Mole Checks

The medical term for a mole is a nevus. Congenital nevi are moles present at birth and acquired nevi may develop anytime later. Any change in the growth pattern, color, surface texture or onset of pain, bleeding, or itching are concerning symptoms. These should prompt a thorough evaluation by a Dermatologist to exclude the diagnosis of melanoma.

Congenital Nevi

Only a few babies, 1 in 100, are born with what is known as a congenital nevus. These can vary in size from being less than 1/4 inch to covering almost the entire body. Large nevi can vary greatly in size, shape, color, surface texture, and hairiness. Some are reddish-tan; others are almost black. Most are shades of brown. Congenital moles will grow in proportion to body growth.

Giant congenital nevi are those that measure 10 cm or more at birth and occur in about one in every 20,000 children. It is recommended that a Dermatologist examine these particular nevi on a yearly basis.

Acquired Nevi

Most moles that are acquired during life are usually less than 1/4 inch in size. Many moles that begin in childhood and early adult life are now thought to be due to sun damage. We often think of a mole as a brown spot, but moles have many other appearances. They can be flat or raised and range in color from normal skin to dark brown. The presence of hair in a mole does not make it more dangerous.

Moles may darken under certain circumstances, especially with sun exposure and pregnancy. Moles that appear after age 50 should be examined carefully with suspicion.

Atypical moles (Dysplastic Nevi)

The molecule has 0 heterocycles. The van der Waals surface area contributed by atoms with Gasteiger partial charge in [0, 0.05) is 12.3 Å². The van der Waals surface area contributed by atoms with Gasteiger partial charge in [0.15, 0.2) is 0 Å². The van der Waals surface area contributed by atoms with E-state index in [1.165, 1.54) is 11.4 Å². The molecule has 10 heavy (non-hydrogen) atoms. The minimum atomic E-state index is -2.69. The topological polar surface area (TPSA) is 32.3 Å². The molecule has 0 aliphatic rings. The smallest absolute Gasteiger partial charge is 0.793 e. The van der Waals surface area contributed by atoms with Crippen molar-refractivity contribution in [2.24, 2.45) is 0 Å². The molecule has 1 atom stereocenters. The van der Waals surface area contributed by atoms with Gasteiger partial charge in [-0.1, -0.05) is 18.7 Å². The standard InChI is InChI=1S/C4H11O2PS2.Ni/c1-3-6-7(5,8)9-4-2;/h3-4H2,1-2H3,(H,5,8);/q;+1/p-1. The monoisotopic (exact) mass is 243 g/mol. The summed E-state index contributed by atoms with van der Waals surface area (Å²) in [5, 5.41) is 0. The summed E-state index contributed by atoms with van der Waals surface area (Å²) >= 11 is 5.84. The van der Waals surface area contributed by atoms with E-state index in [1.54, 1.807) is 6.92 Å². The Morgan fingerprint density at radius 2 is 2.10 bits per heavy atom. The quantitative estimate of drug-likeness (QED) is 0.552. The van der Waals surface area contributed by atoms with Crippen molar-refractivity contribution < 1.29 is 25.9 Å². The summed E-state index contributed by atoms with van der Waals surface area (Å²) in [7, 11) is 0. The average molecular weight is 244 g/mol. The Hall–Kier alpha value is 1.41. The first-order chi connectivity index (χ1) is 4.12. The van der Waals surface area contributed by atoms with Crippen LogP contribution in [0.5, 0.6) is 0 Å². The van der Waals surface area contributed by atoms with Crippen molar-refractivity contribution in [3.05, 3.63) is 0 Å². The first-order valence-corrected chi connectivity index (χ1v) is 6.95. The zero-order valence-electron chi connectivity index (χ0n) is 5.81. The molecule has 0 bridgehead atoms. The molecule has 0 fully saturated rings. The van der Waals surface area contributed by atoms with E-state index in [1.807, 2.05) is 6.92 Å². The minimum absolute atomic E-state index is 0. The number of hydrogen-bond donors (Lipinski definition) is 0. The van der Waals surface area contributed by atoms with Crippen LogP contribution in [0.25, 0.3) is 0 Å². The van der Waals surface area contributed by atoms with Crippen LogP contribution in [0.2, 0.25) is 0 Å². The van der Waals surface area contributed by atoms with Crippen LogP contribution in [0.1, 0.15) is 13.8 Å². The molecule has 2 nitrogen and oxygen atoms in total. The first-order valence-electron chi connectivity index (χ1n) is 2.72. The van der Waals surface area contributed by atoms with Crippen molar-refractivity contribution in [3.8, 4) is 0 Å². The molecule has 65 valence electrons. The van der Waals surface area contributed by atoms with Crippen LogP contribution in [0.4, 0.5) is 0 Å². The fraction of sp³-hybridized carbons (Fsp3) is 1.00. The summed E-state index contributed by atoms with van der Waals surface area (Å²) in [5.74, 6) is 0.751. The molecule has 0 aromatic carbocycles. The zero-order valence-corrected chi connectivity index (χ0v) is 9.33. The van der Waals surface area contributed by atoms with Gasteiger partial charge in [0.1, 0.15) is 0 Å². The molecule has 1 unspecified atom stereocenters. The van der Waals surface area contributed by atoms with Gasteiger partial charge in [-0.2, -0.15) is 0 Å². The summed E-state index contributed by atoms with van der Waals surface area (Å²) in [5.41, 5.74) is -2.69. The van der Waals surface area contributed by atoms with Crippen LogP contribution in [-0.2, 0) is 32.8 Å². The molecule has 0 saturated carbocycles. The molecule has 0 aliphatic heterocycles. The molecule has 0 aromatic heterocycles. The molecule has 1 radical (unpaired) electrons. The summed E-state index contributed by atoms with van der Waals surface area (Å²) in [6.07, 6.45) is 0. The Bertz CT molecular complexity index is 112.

An estimated 1 in 10 Americans has at least one atypical mole. These moles are often larger than common moles, with irregular and poorly defined borders. Atypical moles also vary in color, ranging from tan to dark brown shades. They may fade into surrounding skin and include a flat portion level with the skin. These are some of the features that one sees when looking at a melanoma. A Dermatologist is an expert skilled at differentiating atypical nevi from melanoma.

How to examine your skin:

It is important to look for the warning signs of melanoma. Use the method of ABCDE's of melanoma detection for skin exams: Asymmetry, Borders, Color, Diameter, and Evolving (changing). If a mole has any of these signs, a Dermatologist must check it promptly.

A - Asymmetry
One half is unlike the other half.

B - Border
Irregular, scalloped, or poorly circumscribed border.

C - Color
Different in one area compared to another; shades of tan and brown, black; sometimes white, red or blue.

D - Diameter
While melanomas are usually greater than 6mm in diameter (the size of a pencil eraser) when diagnosed, they can be smaller.

E - Evolution (changing)
If you notice a mole different from others (the "ugly duckling sign"), or new changes such as rapid growth, itching, or bleeding, you should see a Dermatologist.

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